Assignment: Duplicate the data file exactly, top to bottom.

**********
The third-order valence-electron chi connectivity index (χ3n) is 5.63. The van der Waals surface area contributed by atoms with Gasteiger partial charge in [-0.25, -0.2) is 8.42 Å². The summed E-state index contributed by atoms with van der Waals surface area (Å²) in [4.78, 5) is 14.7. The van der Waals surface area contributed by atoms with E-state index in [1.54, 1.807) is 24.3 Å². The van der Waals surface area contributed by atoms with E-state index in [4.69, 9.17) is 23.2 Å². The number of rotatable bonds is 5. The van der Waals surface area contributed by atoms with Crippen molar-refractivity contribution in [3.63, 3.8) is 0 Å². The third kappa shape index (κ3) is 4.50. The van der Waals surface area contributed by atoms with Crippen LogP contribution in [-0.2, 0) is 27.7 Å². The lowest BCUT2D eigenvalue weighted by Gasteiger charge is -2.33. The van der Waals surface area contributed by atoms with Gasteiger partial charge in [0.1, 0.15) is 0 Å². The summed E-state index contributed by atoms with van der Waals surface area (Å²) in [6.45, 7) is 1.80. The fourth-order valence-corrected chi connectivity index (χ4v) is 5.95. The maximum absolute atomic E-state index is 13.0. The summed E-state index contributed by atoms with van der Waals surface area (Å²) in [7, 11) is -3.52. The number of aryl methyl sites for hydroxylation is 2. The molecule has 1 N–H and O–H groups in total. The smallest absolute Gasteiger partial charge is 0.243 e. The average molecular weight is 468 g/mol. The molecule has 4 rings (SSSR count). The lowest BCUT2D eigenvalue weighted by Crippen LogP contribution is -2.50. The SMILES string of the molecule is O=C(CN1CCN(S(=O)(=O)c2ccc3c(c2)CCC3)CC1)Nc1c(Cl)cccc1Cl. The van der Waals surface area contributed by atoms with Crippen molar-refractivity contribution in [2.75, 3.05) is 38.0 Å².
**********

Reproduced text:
The third-order valence-electron chi connectivity index (χ3n) is 5.63. The van der Waals surface area contributed by atoms with Gasteiger partial charge in [-0.25, -0.2) is 8.42 Å². The summed E-state index contributed by atoms with van der Waals surface area (Å²) in [4.78, 5) is 14.7. The van der Waals surface area contributed by atoms with E-state index in [1.54, 1.807) is 24.3 Å². The van der Waals surface area contributed by atoms with E-state index in [4.69, 9.17) is 23.2 Å². The number of rotatable bonds is 5. The van der Waals surface area contributed by atoms with Crippen molar-refractivity contribution in [3.63, 3.8) is 0 Å². The third kappa shape index (κ3) is 4.50. The van der Waals surface area contributed by atoms with Crippen LogP contribution in [-0.2, 0) is 27.7 Å². The lowest BCUT2D eigenvalue weighted by Gasteiger charge is -2.33. The van der Waals surface area contributed by atoms with Gasteiger partial charge in [0.1, 0.15) is 0 Å². The summed E-state index contributed by atoms with van der Waals surface area (Å²) in [6.45, 7) is 1.80. The fourth-order valence-corrected chi connectivity index (χ4v) is 5.95. The maximum absolute atomic E-state index is 13.0. The summed E-state index contributed by atoms with van der Waals surface area (Å²) in [7, 11) is -3.52. The number of aryl methyl sites for hydroxylation is 2. The molecule has 1 N–H and O–H groups in total. The smallest absolute Gasteiger partial charge is 0.243 e. The average molecular weight is 468 g/mol. The molecule has 4 rings (SSSR count). The lowest BCUT2D eigenvalue weighted by Crippen LogP contribution is -2.50. The SMILES string of the molecule is O=C(CN1CCN(S(=O)(=O)c2ccc3c(c2)CCC3)CC1)Nc1c(Cl)cccc1Cl. The van der Waals surface area contributed by atoms with Crippen molar-refractivity contribution in [2.75, 3.05) is 38.0 Å².